Sunday, July 18, 2010

Why Does God Permit Evil?

The following answer, a slightly modified version of the one posted in 2002 at Philosophos (originally "Ask a Philosopher") and later on my own site since 2004, summarizes my approach to this vexing problem.  Links to my other efforts may be found here

*   *   *
The question was: If there is God and he is almighty, why then do we suffer evil in the world?

I accept the factual assumption.  We do suffer evil in this world.  (Perhaps some philosophers would argue that evil is an illusion.  But their allegedly veridical grasp of that illusion—which, arguably, would itself be an evil—makes me wonder if their perception of other evil is illusory.)

To the factual assumption is linked a moral presupposition, which we can explicate as follows.  All things being equal, a moral agent who is able to prevent excessive suffering from befalling another—suffering from which good is neither expected to come nor can conceivably come—is morally obligated to prevent it if he can.

The strength of this obligation varies with circumstances.  They include the risk to himself, his loved ones, or his property that the prospective preventive act may expose them to.  (This does not hold for those who profession it is to incur risk in order to rescue others in danger.)  Generally, however, as risk rises, obligation weakens. (We regard as heroes those who perform their rescue obligations without regard to risk, especially when risk is significant.) Obligation is strongest where ability is great and risk is minimal.

In the case of God—at least the deity of classical theism (that of Eastern and Western Christian orthodox theology)—ability is infinite and risk is zero.

And thus the implicit problem.  For the existence of great power alone does not by itself make the occurrence of excessive suffering a puzzle.  Many powerful men have made people suffer greatly, but their victims never wondered how it could be so.  What would have made them wonder, and curse, was that anyone would praise their tormentors for being morally good.  The questioner omitted to mention God’s moral character.

Neither did he specify what he means by “almighty” or even by “God.”  We may ascribe to God great creative power without ascribing to him a monopoly of power, as does classical theism.  In the latter philosophy, beings other than God do have power, but only by his leave.  They have no power independently of God’s decreeing that they have it, which power God can withdraw at will.

There is an alternative theism, however, wherein God exercises the power of persuasion.  God “lures” (Whitehead’s term) other subjects of experience into arrangements that afford more intense experiences for them and for God.  God does that, according to this alternative scheme, by providing each subordinate agent with an initial aim, which the agent may accept or replace with its own.  In such an alternative theism, God is not unilaterally responsible for the metaphysical situation in which each agent (including God) finds himself.  Neither is God unilaterally responsible for the actual cosmic order that results from the decisions and actions of all agents.  God is a necessary, but by no means a sufficient factor in the actual world order.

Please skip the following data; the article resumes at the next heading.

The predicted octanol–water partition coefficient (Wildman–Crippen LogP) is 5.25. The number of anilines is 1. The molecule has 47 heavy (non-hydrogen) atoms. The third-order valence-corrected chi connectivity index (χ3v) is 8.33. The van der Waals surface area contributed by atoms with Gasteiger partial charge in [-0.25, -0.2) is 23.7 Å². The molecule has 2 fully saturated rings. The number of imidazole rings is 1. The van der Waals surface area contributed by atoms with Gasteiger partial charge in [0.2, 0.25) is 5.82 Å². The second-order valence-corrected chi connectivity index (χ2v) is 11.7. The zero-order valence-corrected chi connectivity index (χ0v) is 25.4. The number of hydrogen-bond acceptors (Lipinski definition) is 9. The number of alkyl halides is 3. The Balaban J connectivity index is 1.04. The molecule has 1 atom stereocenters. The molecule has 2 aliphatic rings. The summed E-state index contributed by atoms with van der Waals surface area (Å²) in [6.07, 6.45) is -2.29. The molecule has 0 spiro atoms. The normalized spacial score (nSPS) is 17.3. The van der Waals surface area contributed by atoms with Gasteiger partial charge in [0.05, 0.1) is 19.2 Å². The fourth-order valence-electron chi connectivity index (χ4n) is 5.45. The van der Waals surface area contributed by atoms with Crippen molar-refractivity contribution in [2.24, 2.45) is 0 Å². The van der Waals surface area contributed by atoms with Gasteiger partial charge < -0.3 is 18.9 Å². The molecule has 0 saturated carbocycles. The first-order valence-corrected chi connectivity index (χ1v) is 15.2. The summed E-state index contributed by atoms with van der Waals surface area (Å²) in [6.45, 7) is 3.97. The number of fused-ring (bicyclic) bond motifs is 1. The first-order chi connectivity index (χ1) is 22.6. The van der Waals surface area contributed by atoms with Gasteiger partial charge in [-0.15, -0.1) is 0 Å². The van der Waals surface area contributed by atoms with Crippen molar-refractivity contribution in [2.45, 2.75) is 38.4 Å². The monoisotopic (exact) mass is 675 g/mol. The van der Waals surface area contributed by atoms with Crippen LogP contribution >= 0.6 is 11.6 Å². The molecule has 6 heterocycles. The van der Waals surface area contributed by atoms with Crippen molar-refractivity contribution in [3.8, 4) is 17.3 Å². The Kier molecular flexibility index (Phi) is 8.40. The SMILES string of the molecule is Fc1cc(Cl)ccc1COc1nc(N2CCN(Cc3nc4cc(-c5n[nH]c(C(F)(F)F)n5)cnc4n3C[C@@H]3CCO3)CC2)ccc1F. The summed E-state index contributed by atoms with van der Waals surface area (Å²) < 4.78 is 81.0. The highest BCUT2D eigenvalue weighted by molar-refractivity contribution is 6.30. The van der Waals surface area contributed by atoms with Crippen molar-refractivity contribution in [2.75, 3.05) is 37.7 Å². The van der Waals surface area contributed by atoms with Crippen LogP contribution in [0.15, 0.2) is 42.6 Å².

In the alternative theism, whose ultimate coherence and adequacy to experience we cannot assess here, evil results from the collision of subjective aims.  Collision is perfectly compatible with the existence of a universal end-coordinating God.  Without God, there would not be any coordination of aims.  There would, therefore, be no intelligible world with someone in it asking how evil is possible.  Given a world that God can shape but not unilaterally determine, God cannot obliterate evil any time God wishes to.  The classical theistic God can.  But classical theism cannot satisfactorily explain why God apparently wishes to so rarely and selectively, especially when the demand for God to do so is so excruciatingly urgent.

Given our moral presupposition, then, the God of classical theism cannot be morally good.  Yet classical theism affirms God to be precisely that.  Classical theism is therefore incoherent.  The reasonable person rules out the incoherent.  One theism’s incoherence, however, does not necessarily rule out every other version.  The God of the alternative theism we have been entertaining, in so far as this God is the universal lure to the better, does all within God’s power to promote the realizable good in every situation.  This God is therefore morally good.  What God cannot do, however, is push gross matter around, as we can.  Such pushing is, however, often what preventing excessive and pointless evil requires.  God cannot be morally blamed for that inability.

If some kind of being recognizable as God is necessary for there to be a world, then the occurrence of excessive, pointless suffering does not disconfirm the existence of that God.  On the supposition of the latter, however, we see how there can be “excessive,” “pointless” beauty.

Genocide: A Catholic Dilemma